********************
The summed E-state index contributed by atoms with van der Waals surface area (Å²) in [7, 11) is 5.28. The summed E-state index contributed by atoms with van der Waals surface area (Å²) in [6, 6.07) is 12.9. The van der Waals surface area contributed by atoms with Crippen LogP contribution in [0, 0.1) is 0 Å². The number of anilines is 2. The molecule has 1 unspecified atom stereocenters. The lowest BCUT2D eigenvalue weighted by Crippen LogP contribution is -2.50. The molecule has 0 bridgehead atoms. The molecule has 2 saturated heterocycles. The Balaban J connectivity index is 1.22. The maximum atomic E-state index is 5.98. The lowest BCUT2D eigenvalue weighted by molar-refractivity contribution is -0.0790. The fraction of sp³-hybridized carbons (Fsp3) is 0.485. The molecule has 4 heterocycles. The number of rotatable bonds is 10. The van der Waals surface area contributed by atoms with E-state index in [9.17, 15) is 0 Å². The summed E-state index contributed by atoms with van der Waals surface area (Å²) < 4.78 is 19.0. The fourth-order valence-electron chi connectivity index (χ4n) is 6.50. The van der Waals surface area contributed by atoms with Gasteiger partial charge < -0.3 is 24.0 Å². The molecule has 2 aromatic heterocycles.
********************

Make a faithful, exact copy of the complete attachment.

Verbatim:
The summed E-state index contributed by atoms with van der Waals surface area (Å²) in [7, 11) is 5.28. The summed E-state index contributed by atoms with van der Waals surface area (Å²) in [6, 6.07) is 12.9. The van der Waals surface area contributed by atoms with Crippen LogP contribution in [0, 0.1) is 0 Å². The number of anilines is 2. The molecule has 1 unspecified atom stereocenters. The lowest BCUT2D eigenvalue weighted by Crippen LogP contribution is -2.50. The molecule has 0 bridgehead atoms. The molecule has 2 saturated heterocycles. The Balaban J connectivity index is 1.22. The maximum atomic E-state index is 5.98. The lowest BCUT2D eigenvalue weighted by molar-refractivity contribution is -0.0790. The fraction of sp³-hybridized carbons (Fsp3) is 0.485. The molecule has 4 heterocycles. The number of rotatable bonds is 10. The van der Waals surface area contributed by atoms with E-state index in [9.17, 15) is 0 Å². The summed E-state index contributed by atoms with van der Waals surface area (Å²) < 4.78 is 19.0. The fourth-order valence-electron chi connectivity index (χ4n) is 6.50. The van der Waals surface area contributed by atoms with Gasteiger partial charge < -0.3 is 24.0 Å². The molecule has 2 aromatic heterocycles.